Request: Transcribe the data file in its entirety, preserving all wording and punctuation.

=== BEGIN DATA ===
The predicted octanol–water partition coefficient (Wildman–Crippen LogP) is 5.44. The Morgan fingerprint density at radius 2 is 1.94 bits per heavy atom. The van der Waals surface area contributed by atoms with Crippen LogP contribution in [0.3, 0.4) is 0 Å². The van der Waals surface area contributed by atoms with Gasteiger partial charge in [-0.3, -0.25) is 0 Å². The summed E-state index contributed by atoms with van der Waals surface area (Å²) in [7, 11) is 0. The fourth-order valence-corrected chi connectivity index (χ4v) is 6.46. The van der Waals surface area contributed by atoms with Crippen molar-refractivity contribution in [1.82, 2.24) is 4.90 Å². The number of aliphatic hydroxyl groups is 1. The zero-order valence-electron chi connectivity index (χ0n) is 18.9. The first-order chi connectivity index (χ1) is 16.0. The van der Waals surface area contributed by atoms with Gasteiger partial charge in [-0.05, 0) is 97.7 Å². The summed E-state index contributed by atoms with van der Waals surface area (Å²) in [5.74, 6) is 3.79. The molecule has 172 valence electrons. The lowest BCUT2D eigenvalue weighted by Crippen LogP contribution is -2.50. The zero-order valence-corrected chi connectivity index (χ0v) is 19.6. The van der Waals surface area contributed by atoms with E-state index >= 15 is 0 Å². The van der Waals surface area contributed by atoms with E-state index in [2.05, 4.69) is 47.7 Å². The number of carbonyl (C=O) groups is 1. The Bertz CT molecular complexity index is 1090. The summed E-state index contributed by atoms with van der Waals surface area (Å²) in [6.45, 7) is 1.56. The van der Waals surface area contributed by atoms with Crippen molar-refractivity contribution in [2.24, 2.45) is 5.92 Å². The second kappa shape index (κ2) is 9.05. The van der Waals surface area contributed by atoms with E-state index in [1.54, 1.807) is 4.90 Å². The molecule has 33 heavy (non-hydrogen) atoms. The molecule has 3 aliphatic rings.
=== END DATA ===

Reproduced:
The predicted octanol–water partition coefficient (Wildman–Crippen LogP) is 5.44. The Morgan fingerprint density at radius 2 is 1.94 bits per heavy atom. The van der Waals surface area contributed by atoms with Crippen LogP contribution in [0.3, 0.4) is 0 Å². The van der Waals surface area contributed by atoms with Gasteiger partial charge in [-0.3, -0.25) is 0 Å². The summed E-state index contributed by atoms with van der Waals surface area (Å²) in [7, 11) is 0. The fourth-order valence-corrected chi connectivity index (χ4v) is 6.46. The van der Waals surface area contributed by atoms with Crippen molar-refractivity contribution in [1.82, 2.24) is 4.90 Å². The number of aliphatic hydroxyl groups is 1. The zero-order valence-electron chi connectivity index (χ0n) is 18.9. The first-order chi connectivity index (χ1) is 16.0. The van der Waals surface area contributed by atoms with Gasteiger partial charge in [-0.05, 0) is 97.7 Å². The summed E-state index contributed by atoms with van der Waals surface area (Å²) in [5.74, 6) is 3.79. The molecule has 172 valence electrons. The lowest BCUT2D eigenvalue weighted by Crippen LogP contribution is -2.50. The zero-order valence-corrected chi connectivity index (χ0v) is 19.6. The van der Waals surface area contributed by atoms with E-state index >= 15 is 0 Å². The van der Waals surface area contributed by atoms with E-state index in [2.05, 4.69) is 47.7 Å². The number of carbonyl (C=O) groups is 1. The Bertz CT molecular complexity index is 1090. The summed E-state index contributed by atoms with van der Waals surface area (Å²) in [6.45, 7) is 1.56. The van der Waals surface area contributed by atoms with Crippen molar-refractivity contribution in [2.24, 2.45) is 5.92 Å². The second kappa shape index (κ2) is 9.05. The van der Waals surface area contributed by atoms with E-state index in [1.54, 1.807) is 4.90 Å². The molecule has 33 heavy (non-hydrogen) atoms. The molecule has 3 aliphatic rings.